At a press conference today, Japanese Prime Minister Fumio Kishida was quick to point out that the revised policy is a major shift, it is not in opposition to Article 9 of the Japanese Constitution. “Japan’s path as a peaceful nation will remain unchanged,” Kishida emphasized. Japan is certainly contending with an unstable and complex security environment at the present time. And looming in the distance is the prospect of a security dilemma holding the ability to undermine or severely damage Japan’s national security as well as its geopolitical prestige and power. The policy revisions are partly designed to prevent a security dilemma from appearing.
In the policy statements released by the Japanese government, defense spending priorities for the next decade and emphasize the increasing danger “posed by those seeking to unilaterally change the status quo by force.” This is a direct referral to China and to a lesser degree North Korea. And despite Japan being viewed as a more peaceful, borderline pacifist nation by many around the world, public opinion has been in favor of increased defense spending and security strategy for some time.
North Korea reached another milestone on its path towards a seventh underground nuclear test when it test-fired a Hwasong-17 ICBM on Friday. The missile landed near Japanese waters, raising already high tensions in the region even more. The Hwasong-17 is an intercontinental ballistic missile still under development by the North. It has a range estimated at greater than 9,000 miles and will have the ability to hold MIRVs, or in layman’s terms more than one nuclear warhead.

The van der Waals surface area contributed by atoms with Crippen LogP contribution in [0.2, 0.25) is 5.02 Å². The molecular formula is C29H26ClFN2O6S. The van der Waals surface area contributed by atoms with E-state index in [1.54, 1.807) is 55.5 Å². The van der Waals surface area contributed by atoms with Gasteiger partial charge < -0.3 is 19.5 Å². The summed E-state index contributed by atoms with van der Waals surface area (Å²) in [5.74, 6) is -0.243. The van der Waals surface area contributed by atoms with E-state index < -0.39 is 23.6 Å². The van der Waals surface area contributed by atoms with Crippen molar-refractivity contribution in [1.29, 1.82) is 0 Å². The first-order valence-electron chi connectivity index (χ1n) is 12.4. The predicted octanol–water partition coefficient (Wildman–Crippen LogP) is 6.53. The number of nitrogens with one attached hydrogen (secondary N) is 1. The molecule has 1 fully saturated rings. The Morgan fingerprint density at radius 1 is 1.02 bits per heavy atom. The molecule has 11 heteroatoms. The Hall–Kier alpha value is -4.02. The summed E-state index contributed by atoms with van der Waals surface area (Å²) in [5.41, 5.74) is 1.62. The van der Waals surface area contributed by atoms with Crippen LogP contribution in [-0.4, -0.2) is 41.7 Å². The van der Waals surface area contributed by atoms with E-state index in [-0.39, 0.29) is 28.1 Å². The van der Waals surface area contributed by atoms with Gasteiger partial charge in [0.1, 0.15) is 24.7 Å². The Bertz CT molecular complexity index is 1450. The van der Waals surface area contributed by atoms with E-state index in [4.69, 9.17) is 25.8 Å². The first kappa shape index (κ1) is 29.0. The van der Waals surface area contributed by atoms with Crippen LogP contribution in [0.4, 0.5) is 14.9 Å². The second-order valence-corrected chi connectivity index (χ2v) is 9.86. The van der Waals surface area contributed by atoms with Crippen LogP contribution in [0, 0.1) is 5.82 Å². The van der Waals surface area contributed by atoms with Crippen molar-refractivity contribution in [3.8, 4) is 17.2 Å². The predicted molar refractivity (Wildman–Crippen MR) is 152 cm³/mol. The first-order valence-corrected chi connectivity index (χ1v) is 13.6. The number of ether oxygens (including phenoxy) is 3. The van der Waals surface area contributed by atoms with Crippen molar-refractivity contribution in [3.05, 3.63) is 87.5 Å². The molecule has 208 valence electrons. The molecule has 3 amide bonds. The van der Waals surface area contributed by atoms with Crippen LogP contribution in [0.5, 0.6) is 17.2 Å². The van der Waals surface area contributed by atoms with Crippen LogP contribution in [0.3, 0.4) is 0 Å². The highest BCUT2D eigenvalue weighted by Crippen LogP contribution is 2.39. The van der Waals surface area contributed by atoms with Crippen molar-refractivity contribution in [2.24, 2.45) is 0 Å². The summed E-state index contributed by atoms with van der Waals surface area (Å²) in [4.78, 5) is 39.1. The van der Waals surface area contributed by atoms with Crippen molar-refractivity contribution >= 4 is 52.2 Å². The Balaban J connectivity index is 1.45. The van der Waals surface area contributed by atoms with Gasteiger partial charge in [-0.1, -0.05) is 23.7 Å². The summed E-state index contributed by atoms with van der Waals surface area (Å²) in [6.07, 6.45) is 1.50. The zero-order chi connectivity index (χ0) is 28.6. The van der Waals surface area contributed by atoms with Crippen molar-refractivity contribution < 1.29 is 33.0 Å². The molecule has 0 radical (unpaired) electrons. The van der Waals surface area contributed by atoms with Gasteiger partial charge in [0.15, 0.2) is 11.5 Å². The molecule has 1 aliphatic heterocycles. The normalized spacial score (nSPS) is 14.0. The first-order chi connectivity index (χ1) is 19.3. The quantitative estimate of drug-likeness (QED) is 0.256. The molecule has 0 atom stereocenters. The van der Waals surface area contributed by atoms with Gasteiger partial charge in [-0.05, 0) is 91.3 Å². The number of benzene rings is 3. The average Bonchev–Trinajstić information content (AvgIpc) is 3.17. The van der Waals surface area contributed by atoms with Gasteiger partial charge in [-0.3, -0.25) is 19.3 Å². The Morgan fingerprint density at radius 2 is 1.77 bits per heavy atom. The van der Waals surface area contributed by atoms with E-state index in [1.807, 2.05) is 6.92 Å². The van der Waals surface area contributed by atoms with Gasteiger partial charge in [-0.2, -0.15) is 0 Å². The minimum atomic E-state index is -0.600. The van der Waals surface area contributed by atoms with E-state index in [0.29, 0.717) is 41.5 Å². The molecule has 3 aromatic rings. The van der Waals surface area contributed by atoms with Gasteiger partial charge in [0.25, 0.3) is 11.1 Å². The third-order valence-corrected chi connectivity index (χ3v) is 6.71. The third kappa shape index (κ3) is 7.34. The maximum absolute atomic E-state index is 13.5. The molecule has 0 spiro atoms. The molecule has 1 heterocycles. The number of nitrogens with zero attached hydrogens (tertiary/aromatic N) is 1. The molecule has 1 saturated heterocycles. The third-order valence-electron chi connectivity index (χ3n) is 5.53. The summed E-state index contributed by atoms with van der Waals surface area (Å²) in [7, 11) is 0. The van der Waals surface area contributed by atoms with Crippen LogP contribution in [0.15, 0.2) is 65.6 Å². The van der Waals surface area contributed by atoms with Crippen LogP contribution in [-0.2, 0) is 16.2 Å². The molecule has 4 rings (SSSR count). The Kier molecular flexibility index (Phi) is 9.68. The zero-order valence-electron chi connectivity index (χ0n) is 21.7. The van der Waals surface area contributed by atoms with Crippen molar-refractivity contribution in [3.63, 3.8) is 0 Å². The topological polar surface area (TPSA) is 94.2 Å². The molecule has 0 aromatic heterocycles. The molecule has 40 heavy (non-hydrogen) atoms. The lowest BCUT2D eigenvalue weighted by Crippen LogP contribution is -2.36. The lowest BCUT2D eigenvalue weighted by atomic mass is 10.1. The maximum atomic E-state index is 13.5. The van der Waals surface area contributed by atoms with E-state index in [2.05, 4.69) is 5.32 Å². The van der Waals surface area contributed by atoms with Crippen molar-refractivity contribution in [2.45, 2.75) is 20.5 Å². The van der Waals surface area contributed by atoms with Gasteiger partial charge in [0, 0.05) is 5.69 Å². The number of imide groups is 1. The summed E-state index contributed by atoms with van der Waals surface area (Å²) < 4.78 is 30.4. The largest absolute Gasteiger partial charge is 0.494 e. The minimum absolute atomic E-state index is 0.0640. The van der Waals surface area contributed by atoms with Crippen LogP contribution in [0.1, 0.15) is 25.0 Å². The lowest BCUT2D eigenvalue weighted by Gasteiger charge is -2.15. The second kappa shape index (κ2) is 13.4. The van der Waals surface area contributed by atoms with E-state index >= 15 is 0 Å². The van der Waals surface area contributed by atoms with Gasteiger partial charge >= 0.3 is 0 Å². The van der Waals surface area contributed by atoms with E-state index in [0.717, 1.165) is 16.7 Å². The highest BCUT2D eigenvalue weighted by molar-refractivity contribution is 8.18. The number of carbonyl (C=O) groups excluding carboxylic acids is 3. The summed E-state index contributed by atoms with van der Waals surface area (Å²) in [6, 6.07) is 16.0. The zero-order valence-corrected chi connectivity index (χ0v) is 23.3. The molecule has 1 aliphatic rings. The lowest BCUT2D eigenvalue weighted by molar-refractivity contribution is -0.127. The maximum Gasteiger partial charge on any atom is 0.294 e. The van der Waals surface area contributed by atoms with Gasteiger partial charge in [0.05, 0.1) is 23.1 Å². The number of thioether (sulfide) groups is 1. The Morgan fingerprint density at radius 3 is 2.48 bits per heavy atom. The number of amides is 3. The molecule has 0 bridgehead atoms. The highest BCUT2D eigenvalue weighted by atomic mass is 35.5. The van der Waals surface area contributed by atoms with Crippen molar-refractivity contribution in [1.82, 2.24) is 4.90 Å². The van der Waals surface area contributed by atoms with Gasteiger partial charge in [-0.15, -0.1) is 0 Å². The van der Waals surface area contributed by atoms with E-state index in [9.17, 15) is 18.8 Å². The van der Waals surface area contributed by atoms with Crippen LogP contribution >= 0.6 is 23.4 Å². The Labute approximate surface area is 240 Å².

On Sunday, the US, South Korea and Japan released a statement condemning North Korea’s recent wave of ballistic missile firings. The leaders of the three nations also pledged to work closer to strengthen deterrence. Condemnation of this particular missile test came swiftly from the United States and many of its allies in the region. The US Vice President, in Bangkok attending a Asian-Pacific Cooperative Forum said, “We strongly condemn these actions, and we again call for North Korea to stop further unlawful, destabilizing acts. On behalf of the United States, I reaffirm our ironclad commitment to our Indo-Pacific Alliances. Together the countries represented here will continue to urge North Korea to commit to serious and sustained diplomacy.” A canned political statement to be sure, and between the lines it appears to confirm the US will continue regarding North Korea’s increasing boldness as a nuisance rather than a direct threat to the United States.
Washington’s continued indifference could turn out to be a cataclysmic mistake which costs hundreds of thousands of NK, ROK and American lives one day.
Tensions on the Korean peninsula have continued trending upward in recent days. North Korean missile tests and artillery exercises conducted in response to US/ROK military exercises currently underway have set off warning alarms in the capitals of South Korean, Japan and the United States. North Korea’s increasingly overt material support for Russia’s war in Ukraine is now attracting a growing amount of attention from the rest of the world. Opinion on North Korea’s long-term goal is divided between two camps. One cross-section of diplomats, politicians, journalists and analysts believes the North’s actions are intended lead up to a nuclear test at some point in the near future. A second group is equally convinced Kim Jong Un is simply biding his time and testing the waters, so to speak. When the time is right, he will order a ballistic missile test with a Hwasong-17 ICBM and follow it up with a nuclear test.
Both theories hold water, although a series of variables are coming into play which could affect timing of a nuclear test by the North, from China’s rising COVID-19 infection rate to the war in Ukraine, and even perhaps the results of today’s US elections. At the end of the day however, it could simply come down to the whim of North Korea’s leader. Whenever he feels the time is right, he’ll move. Regardless of what is taking place in other parts of the world.
There has been some discussion on North Korea’s arms shipments to Russia, and whether or not they are in violation of the sanctions currently in place against the North. Even if a violation has occurred, there is little the UN can do about it. China and Russia are permanent UN Security Council members and will run interference to prevent further sanctions from impacting North Korea.